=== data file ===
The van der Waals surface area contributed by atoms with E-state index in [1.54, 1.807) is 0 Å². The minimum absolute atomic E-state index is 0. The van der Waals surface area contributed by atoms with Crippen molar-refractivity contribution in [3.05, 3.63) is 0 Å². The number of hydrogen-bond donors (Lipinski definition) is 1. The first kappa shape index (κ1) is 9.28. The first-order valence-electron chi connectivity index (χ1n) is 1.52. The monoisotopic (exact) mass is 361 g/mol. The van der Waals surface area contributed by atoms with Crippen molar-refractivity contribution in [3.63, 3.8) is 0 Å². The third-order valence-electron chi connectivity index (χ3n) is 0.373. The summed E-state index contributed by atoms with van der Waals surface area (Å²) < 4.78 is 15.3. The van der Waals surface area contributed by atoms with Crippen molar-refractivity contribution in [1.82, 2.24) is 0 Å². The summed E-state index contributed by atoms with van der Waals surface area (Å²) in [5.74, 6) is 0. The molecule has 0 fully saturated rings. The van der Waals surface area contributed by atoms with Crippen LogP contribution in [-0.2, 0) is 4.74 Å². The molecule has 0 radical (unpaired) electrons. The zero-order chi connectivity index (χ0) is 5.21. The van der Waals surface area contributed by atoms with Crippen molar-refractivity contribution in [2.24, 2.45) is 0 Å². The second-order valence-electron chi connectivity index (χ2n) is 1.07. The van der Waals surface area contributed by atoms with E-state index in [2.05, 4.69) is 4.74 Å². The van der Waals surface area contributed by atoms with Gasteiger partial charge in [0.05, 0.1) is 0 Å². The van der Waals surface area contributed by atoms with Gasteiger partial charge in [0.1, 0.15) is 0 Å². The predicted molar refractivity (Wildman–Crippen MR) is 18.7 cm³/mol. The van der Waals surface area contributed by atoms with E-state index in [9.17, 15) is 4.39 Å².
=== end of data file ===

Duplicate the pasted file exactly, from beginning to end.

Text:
The van der Waals surface area contributed by atoms with E-state index in [1.54, 1.807) is 0 Å². The minimum absolute atomic E-state index is 0. The van der Waals surface area contributed by atoms with Crippen molar-refractivity contribution in [3.05, 3.63) is 0 Å². The number of hydrogen-bond donors (Lipinski definition) is 1. The first kappa shape index (κ1) is 9.28. The first-order valence-electron chi connectivity index (χ1n) is 1.52. The monoisotopic (exact) mass is 361 g/mol. The van der Waals surface area contributed by atoms with Crippen molar-refractivity contribution in [3.63, 3.8) is 0 Å². The third-order valence-electron chi connectivity index (χ3n) is 0.373. The summed E-state index contributed by atoms with van der Waals surface area (Å²) < 4.78 is 15.3. The van der Waals surface area contributed by atoms with Crippen molar-refractivity contribution in [1.82, 2.24) is 0 Å². The summed E-state index contributed by atoms with van der Waals surface area (Å²) in [5.74, 6) is 0. The molecule has 0 fully saturated rings. The van der Waals surface area contributed by atoms with Crippen LogP contribution in [-0.2, 0) is 4.74 Å². The molecule has 0 radical (unpaired) electrons. The zero-order chi connectivity index (χ0) is 5.21. The van der Waals surface area contributed by atoms with Crippen molar-refractivity contribution in [2.24, 2.45) is 0 Å². The second-order valence-electron chi connectivity index (χ2n) is 1.07. The van der Waals surface area contributed by atoms with E-state index in [2.05, 4.69) is 4.74 Å². The van der Waals surface area contributed by atoms with Gasteiger partial charge in [0.05, 0.1) is 0 Å². The van der Waals surface area contributed by atoms with Gasteiger partial charge in [0.1, 0.15) is 0 Å². The predicted molar refractivity (Wildman–Crippen MR) is 18.7 cm³/mol. The van der Waals surface area contributed by atoms with E-state index in [9.17, 15) is 4.39 Å².